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Program 1119

1. St. Thomas Log House
2. Laurel Gorge
3. Horse Lick Creek
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Nelson County

For more information:
Bishop Flaget Log House, Saint Thomas Parish, 870 Saint Thomas Ln., Bardstown, KY 40004, (502) 348-3717

Producer, editor: Charlee Heaton
Videographers: Amelia Cutadean, Prentice Walker, Frank Simkonis
Audio: Anne Deck, Chuck Burgess

Catholic Connections

Bishop Flaget Log House

Kentucky was an epicenter of a fundamentalist religious revival in the early years of the 19th century, and the state is generally thought of as part of the Protestant Bible Belt. But the Catholic Church also has a long, rich history here. To begin this edition, we explore a little of that history while checking in on the restoration of the Saint Thomas Parish’s Bishop Flaget Log House in Nelson County.

Kentucky’s earliest white settlers included at least a sprinkling of Catholics. A schoolteacher and a doctor who arrived at Harrodsburg in 1775—each the state’s first in their respective professions—were Catholic. Ten years later, a group of 20 families who had journeyed together from Maryland founded several communities in what would become Kentucky’s true Catholic stronghold: the rolling farmlands of what are now Nelson, Marion, and Washington counties.

In 1792, a missionary priest named Benedict Joseph Flaget, who had left the tumult of Revolution-era France for the uncertainties of the American frontier, celebrated a Mass in Louisville while en route to his posting in the wilds of Indiana. Kentucky got its first permanent priest the following year, when Stephen Badin began riding his circuit (extending from Tennessee to Michigan) from a base at St. Stephen’s in Marion County.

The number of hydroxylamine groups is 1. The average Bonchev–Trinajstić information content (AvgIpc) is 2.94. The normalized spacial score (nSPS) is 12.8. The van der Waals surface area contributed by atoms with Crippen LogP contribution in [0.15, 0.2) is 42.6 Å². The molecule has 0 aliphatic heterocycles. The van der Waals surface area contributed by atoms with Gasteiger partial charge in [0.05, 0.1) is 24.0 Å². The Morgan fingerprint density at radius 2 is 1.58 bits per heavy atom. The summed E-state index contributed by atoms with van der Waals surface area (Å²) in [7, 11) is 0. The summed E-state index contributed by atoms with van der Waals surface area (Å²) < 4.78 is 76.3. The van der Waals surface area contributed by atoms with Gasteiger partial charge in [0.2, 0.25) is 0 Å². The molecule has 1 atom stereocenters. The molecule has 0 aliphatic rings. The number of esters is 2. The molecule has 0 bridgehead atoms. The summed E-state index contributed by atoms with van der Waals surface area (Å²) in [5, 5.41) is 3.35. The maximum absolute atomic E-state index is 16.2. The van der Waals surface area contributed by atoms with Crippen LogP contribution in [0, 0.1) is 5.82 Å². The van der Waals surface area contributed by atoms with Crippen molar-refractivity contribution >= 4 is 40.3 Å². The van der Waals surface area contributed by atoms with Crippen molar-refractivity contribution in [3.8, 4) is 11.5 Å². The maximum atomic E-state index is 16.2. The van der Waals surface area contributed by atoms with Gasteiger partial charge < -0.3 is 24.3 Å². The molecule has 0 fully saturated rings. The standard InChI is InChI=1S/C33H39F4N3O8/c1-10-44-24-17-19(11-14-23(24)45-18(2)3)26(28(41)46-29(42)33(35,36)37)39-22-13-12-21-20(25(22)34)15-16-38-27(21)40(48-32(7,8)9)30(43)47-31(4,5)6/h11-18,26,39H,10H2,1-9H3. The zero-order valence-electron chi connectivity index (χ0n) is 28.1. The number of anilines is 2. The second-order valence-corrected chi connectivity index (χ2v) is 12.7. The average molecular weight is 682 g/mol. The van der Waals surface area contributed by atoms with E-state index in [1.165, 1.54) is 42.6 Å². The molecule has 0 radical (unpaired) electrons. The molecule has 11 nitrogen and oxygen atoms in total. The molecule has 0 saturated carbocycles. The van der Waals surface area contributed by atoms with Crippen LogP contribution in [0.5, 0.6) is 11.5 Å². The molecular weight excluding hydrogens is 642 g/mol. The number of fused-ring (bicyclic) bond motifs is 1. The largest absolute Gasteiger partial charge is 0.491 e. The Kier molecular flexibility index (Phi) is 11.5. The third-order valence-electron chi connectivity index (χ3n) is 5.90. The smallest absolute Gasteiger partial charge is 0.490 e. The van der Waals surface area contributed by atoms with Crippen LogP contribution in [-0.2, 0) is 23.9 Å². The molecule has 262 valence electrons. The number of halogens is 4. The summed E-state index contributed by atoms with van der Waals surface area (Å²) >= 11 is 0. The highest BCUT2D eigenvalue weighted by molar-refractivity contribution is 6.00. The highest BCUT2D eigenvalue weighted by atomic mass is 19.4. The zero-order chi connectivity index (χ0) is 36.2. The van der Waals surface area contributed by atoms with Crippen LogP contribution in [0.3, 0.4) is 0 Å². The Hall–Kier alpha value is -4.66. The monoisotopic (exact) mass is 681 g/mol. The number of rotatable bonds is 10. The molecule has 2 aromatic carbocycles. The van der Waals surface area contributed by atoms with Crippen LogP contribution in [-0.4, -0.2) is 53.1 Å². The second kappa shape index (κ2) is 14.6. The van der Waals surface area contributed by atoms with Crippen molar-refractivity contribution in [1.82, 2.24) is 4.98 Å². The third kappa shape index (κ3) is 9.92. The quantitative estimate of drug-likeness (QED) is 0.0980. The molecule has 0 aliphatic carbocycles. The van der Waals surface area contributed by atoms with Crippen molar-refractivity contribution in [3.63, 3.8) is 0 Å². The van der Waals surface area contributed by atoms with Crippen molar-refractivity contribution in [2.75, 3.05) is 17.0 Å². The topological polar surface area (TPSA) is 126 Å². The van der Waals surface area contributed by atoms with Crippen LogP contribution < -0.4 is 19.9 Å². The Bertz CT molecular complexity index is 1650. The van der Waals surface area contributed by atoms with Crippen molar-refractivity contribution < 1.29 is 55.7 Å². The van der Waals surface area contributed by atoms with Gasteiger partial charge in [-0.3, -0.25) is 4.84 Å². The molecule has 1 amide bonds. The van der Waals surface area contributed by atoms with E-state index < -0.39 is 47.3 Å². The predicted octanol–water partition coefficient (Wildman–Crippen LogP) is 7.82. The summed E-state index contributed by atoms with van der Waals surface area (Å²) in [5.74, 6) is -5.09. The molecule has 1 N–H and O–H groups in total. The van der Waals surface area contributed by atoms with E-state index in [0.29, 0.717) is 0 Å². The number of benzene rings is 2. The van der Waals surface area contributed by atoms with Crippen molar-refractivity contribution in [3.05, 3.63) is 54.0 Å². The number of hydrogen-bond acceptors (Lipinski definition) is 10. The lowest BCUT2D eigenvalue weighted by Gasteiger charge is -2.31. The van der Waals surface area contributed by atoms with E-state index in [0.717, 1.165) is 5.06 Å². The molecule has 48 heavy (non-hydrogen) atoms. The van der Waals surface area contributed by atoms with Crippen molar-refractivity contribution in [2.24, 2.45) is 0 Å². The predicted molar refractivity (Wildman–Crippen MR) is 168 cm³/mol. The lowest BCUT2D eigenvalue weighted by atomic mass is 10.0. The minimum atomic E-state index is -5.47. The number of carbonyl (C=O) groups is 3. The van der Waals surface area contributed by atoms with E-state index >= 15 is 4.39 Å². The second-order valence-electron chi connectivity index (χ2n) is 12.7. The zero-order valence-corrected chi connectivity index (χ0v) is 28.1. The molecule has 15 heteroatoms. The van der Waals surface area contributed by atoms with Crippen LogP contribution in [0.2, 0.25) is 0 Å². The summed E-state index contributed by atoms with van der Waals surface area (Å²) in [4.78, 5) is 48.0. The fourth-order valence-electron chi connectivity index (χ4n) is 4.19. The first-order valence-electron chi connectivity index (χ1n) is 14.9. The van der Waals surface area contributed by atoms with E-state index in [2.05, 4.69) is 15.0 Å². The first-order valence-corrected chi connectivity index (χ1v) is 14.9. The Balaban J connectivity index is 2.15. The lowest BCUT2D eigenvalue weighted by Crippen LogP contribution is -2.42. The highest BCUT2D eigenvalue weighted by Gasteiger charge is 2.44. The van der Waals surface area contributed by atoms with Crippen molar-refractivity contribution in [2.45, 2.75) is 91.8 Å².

Within just a few years, the population of American states and territories west of the Alleghenies had grown sufficiently large that officials in Rome decided to subdivide the American diocese. In 1808, it was split into four units, headquartered in Boston, Philadelphia, New York ... and Bardstown. Flaget was named bishop of the new Bardstown diocese, responsible for a vast territory that stretched from the Alleghenies to the Mississippi River and from the Gulf of Mexico to the Great Lakes. Arriving at his new post in 1811, he took up residence in the log house at St. Thomas. Built in 1795, it was located on a 400-acre farm that had been willed to the Roman Catholic Church by Edward and Ann Howard. Flaget would live there until 1819, when he moved into the town of Bardstown at the completion of its St. Joseph Proto-Cathedral.

A seminary was also founded at the St. Thomas farm (it closed in 1869), and it was the site of the founding of the Sisters of Charity of Nazareth order of nuns in 1812. Other Catholic social service organizations established in the area include the Sisters of Loretto and the Dominican Sisters of Springfield. Flaget also welcomed the group of monks who founded the Abbey of Gethsemani in Nelson County in 1848.

In 1841, the seat of the diocese was transferred to Louisville. There Bishop Flaget presided over the beginning of construction at the Cathedral of the Assumption, which now ranks as one of the country’s oldest cathedrals. Today Louisville is the seat of an archdiocese, headed by an archbishop who oversees Church affairs in Kentucky and Tennessee, and remains one of the South’s most heavily Catholic urban areas. And the jurisdiction Flaget once administered from the St. Thomas Log House has been divided into nearly 30 dioceses.